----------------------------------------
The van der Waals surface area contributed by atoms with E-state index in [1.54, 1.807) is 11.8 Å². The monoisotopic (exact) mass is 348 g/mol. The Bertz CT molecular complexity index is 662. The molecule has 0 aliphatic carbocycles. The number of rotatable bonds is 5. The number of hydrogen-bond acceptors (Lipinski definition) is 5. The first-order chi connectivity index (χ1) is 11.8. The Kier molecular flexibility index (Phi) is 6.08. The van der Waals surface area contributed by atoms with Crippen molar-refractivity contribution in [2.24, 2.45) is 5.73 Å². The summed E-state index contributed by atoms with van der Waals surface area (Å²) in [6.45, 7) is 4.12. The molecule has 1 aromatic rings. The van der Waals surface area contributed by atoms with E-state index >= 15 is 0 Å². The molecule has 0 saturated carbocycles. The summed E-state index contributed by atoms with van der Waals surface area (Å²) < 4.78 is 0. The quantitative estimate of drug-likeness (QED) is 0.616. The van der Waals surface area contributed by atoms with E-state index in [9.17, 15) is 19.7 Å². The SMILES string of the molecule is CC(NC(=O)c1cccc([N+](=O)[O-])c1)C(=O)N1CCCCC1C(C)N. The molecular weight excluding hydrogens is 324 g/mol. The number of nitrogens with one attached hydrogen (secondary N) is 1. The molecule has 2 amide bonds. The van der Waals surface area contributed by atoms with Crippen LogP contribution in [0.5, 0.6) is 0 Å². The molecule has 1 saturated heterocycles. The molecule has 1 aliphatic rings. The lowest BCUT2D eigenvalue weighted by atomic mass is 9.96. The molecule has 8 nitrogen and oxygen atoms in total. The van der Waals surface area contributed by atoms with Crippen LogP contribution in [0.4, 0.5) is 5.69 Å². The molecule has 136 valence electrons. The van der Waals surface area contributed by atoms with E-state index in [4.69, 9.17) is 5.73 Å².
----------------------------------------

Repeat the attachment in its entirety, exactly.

The van der Waals surface area contributed by atoms with E-state index in [1.54, 1.807) is 11.8 Å². The monoisotopic (exact) mass is 348 g/mol. The Bertz CT molecular complexity index is 662. The molecule has 0 aliphatic carbocycles. The number of rotatable bonds is 5. The number of hydrogen-bond acceptors (Lipinski definition) is 5. The first-order chi connectivity index (χ1) is 11.8. The Kier molecular flexibility index (Phi) is 6.08. The van der Waals surface area contributed by atoms with Crippen molar-refractivity contribution in [2.24, 2.45) is 5.73 Å². The summed E-state index contributed by atoms with van der Waals surface area (Å²) in [6.45, 7) is 4.12. The molecule has 1 aromatic rings. The van der Waals surface area contributed by atoms with E-state index >= 15 is 0 Å². The molecule has 0 saturated carbocycles. The summed E-state index contributed by atoms with van der Waals surface area (Å²) < 4.78 is 0. The quantitative estimate of drug-likeness (QED) is 0.616. The van der Waals surface area contributed by atoms with E-state index in [9.17, 15) is 19.7 Å². The SMILES string of the molecule is CC(NC(=O)c1cccc([N+](=O)[O-])c1)C(=O)N1CCCCC1C(C)N. The molecular weight excluding hydrogens is 324 g/mol. The number of nitrogens with one attached hydrogen (secondary N) is 1. The molecule has 2 amide bonds. The van der Waals surface area contributed by atoms with Crippen LogP contribution in [0.5, 0.6) is 0 Å². The molecule has 1 saturated heterocycles. The molecule has 1 aliphatic rings. The lowest BCUT2D eigenvalue weighted by atomic mass is 9.96. The molecule has 8 nitrogen and oxygen atoms in total. The van der Waals surface area contributed by atoms with Crippen LogP contribution in [0.4, 0.5) is 5.69 Å². The molecule has 136 valence electrons. The van der Waals surface area contributed by atoms with E-state index in [4.69, 9.17) is 5.73 Å².